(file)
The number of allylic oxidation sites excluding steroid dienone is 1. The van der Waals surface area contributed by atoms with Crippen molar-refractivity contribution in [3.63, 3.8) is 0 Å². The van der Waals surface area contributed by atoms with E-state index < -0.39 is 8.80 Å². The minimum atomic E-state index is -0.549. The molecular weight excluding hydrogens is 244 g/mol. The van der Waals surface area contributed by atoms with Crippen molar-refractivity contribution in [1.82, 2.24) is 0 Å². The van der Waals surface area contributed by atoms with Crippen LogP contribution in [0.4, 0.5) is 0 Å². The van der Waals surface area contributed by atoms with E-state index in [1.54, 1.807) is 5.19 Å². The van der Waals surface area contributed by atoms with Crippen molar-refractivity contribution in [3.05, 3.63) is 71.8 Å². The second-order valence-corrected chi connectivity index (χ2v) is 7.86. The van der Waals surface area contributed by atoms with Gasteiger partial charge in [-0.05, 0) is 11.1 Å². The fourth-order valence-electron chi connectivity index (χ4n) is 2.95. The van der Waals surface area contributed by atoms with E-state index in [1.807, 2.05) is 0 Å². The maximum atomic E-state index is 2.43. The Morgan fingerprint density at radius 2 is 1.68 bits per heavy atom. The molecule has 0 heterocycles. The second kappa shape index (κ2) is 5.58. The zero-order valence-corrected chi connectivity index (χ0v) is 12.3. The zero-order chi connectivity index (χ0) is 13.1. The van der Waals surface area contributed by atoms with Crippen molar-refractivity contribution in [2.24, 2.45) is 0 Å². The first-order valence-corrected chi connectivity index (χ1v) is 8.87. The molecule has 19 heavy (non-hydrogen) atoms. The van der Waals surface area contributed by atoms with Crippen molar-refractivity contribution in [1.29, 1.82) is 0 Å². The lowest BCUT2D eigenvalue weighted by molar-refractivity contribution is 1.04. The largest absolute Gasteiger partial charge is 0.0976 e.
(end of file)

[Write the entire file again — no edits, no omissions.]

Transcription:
The number of allylic oxidation sites excluding steroid dienone is 1. The van der Waals surface area contributed by atoms with Crippen molar-refractivity contribution in [3.63, 3.8) is 0 Å². The van der Waals surface area contributed by atoms with E-state index < -0.39 is 8.80 Å². The minimum atomic E-state index is -0.549. The molecular weight excluding hydrogens is 244 g/mol. The van der Waals surface area contributed by atoms with Crippen molar-refractivity contribution in [1.82, 2.24) is 0 Å². The van der Waals surface area contributed by atoms with Crippen LogP contribution in [0.4, 0.5) is 0 Å². The van der Waals surface area contributed by atoms with E-state index in [1.54, 1.807) is 5.19 Å². The van der Waals surface area contributed by atoms with Crippen molar-refractivity contribution in [3.05, 3.63) is 71.8 Å². The second-order valence-corrected chi connectivity index (χ2v) is 7.86. The van der Waals surface area contributed by atoms with Gasteiger partial charge in [-0.05, 0) is 11.1 Å². The fourth-order valence-electron chi connectivity index (χ4n) is 2.95. The van der Waals surface area contributed by atoms with E-state index in [1.807, 2.05) is 0 Å². The maximum atomic E-state index is 2.43. The Morgan fingerprint density at radius 2 is 1.68 bits per heavy atom. The molecule has 0 heterocycles. The second kappa shape index (κ2) is 5.58. The zero-order valence-corrected chi connectivity index (χ0v) is 12.3. The zero-order chi connectivity index (χ0) is 13.1. The van der Waals surface area contributed by atoms with Crippen molar-refractivity contribution in [2.24, 2.45) is 0 Å². The first-order valence-corrected chi connectivity index (χ1v) is 8.87. The molecule has 19 heavy (non-hydrogen) atoms. The van der Waals surface area contributed by atoms with Crippen molar-refractivity contribution in [1.29, 1.82) is 0 Å². The lowest BCUT2D eigenvalue weighted by molar-refractivity contribution is 1.04. The largest absolute Gasteiger partial charge is 0.0976 e.